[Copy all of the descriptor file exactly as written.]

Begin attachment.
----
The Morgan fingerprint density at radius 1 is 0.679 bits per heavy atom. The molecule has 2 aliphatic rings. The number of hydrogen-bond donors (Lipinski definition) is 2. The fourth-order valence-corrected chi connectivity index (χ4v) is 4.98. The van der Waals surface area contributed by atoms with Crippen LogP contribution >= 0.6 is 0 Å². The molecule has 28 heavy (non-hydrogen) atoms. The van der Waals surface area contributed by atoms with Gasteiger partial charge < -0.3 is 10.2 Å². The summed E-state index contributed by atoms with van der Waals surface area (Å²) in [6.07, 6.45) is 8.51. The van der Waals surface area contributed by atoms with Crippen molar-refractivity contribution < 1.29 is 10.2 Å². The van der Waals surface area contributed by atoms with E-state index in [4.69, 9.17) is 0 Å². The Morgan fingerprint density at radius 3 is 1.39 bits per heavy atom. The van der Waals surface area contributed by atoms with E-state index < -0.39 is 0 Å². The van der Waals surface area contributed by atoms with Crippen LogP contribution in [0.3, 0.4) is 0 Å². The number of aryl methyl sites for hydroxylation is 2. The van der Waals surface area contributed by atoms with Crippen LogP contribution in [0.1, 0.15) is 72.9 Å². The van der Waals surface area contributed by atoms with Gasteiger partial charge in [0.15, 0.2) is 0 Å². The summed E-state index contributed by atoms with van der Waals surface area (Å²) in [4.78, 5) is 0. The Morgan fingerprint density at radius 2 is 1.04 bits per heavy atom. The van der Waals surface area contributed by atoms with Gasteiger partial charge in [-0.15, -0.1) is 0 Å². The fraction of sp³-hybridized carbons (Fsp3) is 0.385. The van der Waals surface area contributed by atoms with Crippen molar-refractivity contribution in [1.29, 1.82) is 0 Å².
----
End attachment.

The Morgan fingerprint density at radius 1 is 0.679 bits per heavy atom. The molecule has 2 aliphatic rings. The number of hydrogen-bond donors (Lipinski definition) is 2. The fourth-order valence-corrected chi connectivity index (χ4v) is 4.98. The van der Waals surface area contributed by atoms with Crippen LogP contribution >= 0.6 is 0 Å². The molecule has 28 heavy (non-hydrogen) atoms. The van der Waals surface area contributed by atoms with Gasteiger partial charge < -0.3 is 10.2 Å². The summed E-state index contributed by atoms with van der Waals surface area (Å²) in [6.07, 6.45) is 8.51. The van der Waals surface area contributed by atoms with Crippen molar-refractivity contribution < 1.29 is 10.2 Å². The van der Waals surface area contributed by atoms with E-state index in [4.69, 9.17) is 0 Å². The Morgan fingerprint density at radius 3 is 1.39 bits per heavy atom. The van der Waals surface area contributed by atoms with E-state index < -0.39 is 0 Å². The van der Waals surface area contributed by atoms with Crippen LogP contribution in [0.3, 0.4) is 0 Å². The number of aryl methyl sites for hydroxylation is 2. The van der Waals surface area contributed by atoms with Crippen LogP contribution in [0.1, 0.15) is 72.9 Å². The van der Waals surface area contributed by atoms with Gasteiger partial charge in [0.15, 0.2) is 0 Å². The summed E-state index contributed by atoms with van der Waals surface area (Å²) in [4.78, 5) is 0. The Morgan fingerprint density at radius 2 is 1.04 bits per heavy atom. The van der Waals surface area contributed by atoms with Gasteiger partial charge in [-0.15, -0.1) is 0 Å². The fraction of sp³-hybridized carbons (Fsp3) is 0.385. The van der Waals surface area contributed by atoms with Crippen molar-refractivity contribution in [1.29, 1.82) is 0 Å².